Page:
Amaranth: Another Ancient Wonder Food, But Who Will Eat It?
National Geographic has published an article on this forgotten pseudo-cereal, asking important questions on how this grain can be brought back to its Aztec origins and help combat obesity and nutritional deficits in modern-day Mexico.
Grown by the Aztecs and then all but eliminated in the Spanish conquest, the ancient crop amaranth may become the next quinoa. Advocates hope amaranth can help Mexicans eat healthier, better connect to their roots, and lessen their impact on the environment. But will people eat it?
Apparently, bringing amaranth back on the radar may help boost local economies as well as cherish ancient heritage. Amaranth has been recommended by the World Health Organization as a well-balanced food and is being promoted amongst local non-governmental associations as a possible answer to Mexican society’s increasing health problems, especially regarding hypertension and heart disease.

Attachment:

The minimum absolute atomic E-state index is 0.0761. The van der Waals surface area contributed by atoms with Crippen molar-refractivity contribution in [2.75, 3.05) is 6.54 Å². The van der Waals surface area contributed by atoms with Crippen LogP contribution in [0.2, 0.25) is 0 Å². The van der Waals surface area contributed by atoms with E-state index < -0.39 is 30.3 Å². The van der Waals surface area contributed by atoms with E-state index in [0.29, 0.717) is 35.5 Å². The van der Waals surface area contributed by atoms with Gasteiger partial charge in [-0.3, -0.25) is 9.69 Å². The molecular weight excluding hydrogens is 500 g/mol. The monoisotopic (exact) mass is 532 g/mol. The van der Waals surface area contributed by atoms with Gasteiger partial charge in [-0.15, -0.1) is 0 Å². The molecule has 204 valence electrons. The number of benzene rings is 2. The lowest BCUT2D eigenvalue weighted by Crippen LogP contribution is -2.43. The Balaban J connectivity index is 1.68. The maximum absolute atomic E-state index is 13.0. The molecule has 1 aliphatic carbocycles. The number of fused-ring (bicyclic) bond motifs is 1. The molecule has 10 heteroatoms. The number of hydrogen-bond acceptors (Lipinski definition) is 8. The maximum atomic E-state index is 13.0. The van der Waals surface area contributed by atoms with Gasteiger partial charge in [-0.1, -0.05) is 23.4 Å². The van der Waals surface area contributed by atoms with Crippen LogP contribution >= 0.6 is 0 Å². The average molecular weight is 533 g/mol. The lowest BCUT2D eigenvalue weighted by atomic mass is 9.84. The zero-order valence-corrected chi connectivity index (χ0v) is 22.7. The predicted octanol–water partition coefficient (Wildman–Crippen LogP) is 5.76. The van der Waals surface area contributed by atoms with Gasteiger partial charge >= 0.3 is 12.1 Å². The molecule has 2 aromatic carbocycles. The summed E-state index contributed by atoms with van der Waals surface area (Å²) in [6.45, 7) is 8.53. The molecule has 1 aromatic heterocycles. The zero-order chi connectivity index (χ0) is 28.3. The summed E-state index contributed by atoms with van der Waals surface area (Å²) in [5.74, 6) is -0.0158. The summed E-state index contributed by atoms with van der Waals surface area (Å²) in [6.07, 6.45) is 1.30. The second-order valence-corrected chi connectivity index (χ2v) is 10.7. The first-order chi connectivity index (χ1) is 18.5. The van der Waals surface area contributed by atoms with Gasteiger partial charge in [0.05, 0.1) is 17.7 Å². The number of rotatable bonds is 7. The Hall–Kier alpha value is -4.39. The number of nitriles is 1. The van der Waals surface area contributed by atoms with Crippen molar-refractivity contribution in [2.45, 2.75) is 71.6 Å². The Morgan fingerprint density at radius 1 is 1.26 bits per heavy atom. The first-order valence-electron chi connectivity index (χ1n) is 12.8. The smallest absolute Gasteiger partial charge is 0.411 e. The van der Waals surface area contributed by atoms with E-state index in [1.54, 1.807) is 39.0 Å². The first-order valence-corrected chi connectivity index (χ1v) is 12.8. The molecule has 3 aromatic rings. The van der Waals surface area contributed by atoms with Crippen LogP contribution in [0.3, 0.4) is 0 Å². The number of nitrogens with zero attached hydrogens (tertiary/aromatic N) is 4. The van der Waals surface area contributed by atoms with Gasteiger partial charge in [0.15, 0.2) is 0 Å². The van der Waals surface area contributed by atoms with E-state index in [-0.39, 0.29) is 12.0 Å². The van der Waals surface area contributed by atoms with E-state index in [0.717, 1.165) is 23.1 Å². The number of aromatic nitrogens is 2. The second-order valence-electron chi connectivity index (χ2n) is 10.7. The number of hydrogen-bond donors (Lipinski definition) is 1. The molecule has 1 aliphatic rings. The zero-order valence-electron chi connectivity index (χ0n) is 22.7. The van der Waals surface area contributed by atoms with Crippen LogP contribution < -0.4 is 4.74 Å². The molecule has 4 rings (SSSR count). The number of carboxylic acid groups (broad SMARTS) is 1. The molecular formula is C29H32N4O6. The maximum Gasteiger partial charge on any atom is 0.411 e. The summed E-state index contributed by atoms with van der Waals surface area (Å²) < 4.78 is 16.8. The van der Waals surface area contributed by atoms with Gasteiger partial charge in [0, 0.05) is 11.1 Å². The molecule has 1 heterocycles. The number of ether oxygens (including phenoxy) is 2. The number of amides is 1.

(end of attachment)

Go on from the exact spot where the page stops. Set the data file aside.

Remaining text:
Amaranth may be part of the solution. It is a whole, healthy food that can be produced locally, and it may create the possibility of change.
To view the entire article (in PDF format), click here: Amaranth: Another Ancient Wonder Food, But Who Will Eat it?.